TEANECK, N.J. (CBSNewYork) – A New Jersey hospital is the first in the country to try a therapy on a coronavirus patient that utilizes cells from new moms.
Photos from inside Holy Name Medical Center’s ICU show a historic effort to fight the coronavirus: A 49-year-old patient is injected with placenta cells derived from a healthy live birth.READ MORE: NYPD: Keber Martinez Arrested In Jacobi Hospital Shooting
Assistant Vice President of Clinical Development at the Institute for Clinical Research at Holy Name Medical Center Dr. Ravit Barkama, who watched the injections, explains.
“He was ventilated three weeks by Saturday,” Dr. Barkama said. “He just needs that additional boost to help him overcome some of these obstacles to be able to get extubated.”
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Dr. Barkama explains that in COVID-19, the immune system can over-respond and attack the lungs, leading to respiratory failure. The theory is placenta cells can calm the inflammation.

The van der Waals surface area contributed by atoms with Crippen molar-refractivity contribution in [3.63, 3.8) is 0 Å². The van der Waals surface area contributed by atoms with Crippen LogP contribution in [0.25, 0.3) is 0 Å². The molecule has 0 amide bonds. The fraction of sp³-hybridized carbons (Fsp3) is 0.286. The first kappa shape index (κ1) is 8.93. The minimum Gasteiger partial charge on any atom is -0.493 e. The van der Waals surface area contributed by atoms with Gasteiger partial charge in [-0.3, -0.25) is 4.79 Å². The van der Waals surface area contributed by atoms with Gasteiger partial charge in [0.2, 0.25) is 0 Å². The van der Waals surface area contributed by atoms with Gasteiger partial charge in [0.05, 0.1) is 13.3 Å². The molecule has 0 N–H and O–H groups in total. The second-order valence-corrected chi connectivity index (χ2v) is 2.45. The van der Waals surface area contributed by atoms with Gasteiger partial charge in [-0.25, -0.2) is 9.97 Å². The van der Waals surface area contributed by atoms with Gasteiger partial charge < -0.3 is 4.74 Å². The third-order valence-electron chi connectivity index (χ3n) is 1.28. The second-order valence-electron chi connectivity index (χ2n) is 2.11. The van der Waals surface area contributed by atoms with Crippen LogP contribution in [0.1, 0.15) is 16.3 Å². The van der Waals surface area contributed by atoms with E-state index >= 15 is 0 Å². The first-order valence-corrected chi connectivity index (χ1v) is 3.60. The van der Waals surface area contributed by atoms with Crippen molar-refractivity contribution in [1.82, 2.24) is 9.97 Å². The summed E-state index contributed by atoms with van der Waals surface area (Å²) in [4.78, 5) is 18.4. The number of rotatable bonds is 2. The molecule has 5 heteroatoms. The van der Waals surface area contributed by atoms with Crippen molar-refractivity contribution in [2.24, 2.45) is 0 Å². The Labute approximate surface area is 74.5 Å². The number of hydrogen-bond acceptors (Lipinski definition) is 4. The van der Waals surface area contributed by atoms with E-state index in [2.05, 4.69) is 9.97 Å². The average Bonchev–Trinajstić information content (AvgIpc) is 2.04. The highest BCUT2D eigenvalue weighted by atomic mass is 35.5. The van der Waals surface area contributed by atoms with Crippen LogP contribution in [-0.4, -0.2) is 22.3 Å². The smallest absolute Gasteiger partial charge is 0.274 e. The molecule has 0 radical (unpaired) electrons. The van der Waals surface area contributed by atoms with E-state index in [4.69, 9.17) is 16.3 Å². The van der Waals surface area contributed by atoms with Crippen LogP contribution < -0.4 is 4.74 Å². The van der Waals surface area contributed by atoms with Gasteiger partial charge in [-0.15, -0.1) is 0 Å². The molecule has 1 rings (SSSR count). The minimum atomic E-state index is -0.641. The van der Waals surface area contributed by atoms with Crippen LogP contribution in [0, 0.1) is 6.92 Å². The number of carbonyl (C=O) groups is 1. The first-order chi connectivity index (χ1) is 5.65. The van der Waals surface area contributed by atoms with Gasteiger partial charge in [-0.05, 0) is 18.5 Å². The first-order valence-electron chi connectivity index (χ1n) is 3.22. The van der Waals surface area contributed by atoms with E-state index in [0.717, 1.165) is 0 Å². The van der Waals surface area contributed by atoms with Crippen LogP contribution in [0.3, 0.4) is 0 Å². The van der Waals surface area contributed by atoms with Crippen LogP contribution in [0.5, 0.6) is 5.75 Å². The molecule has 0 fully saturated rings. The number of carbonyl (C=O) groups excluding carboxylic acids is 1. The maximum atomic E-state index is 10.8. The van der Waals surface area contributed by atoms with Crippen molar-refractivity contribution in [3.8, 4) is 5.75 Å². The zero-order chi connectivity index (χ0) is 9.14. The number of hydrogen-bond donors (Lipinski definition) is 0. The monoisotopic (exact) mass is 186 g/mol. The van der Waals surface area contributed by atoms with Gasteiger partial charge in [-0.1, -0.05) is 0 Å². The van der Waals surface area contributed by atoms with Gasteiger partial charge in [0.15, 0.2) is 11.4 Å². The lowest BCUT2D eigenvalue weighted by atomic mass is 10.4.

“There are elements in the placenta which tell the mother or tell the mother’s system ‘hey, do not attack this entity here, let it grow,'” Dr. Barkama said. “Perhaps the same thing happens with COVID-19.”
For now, the FDA is granting its use on a patient-by-patient basis.
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The CEO of the Israel-based company behind it, Pluristem, says seven patients in Israel with respiratory failure showed progress one week after the injections. Three are in advanced stages of being weaned off ventilators.
“We believe at a certain point if you inject with cells can prevent them from going on ventilation,” said Yaky Yanay, Pluristem CEO and president.
The cells are injected 15 times into muscle in the arms and legs.
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Dr. Barkama says she believes it’s safe because the hospital was already participating in a global study with the company, using similar placenta cells on patients with vascular diseases.
“We always ask ourselves could we have done something different,” Dr. Barkama said.MORE NEWS: Parise's 3rd-Period Goal Lifts Islanders Past Flyers
Dr. Barkama says there are signs of improvement in this COVID patient, so they are cautiously optimistic.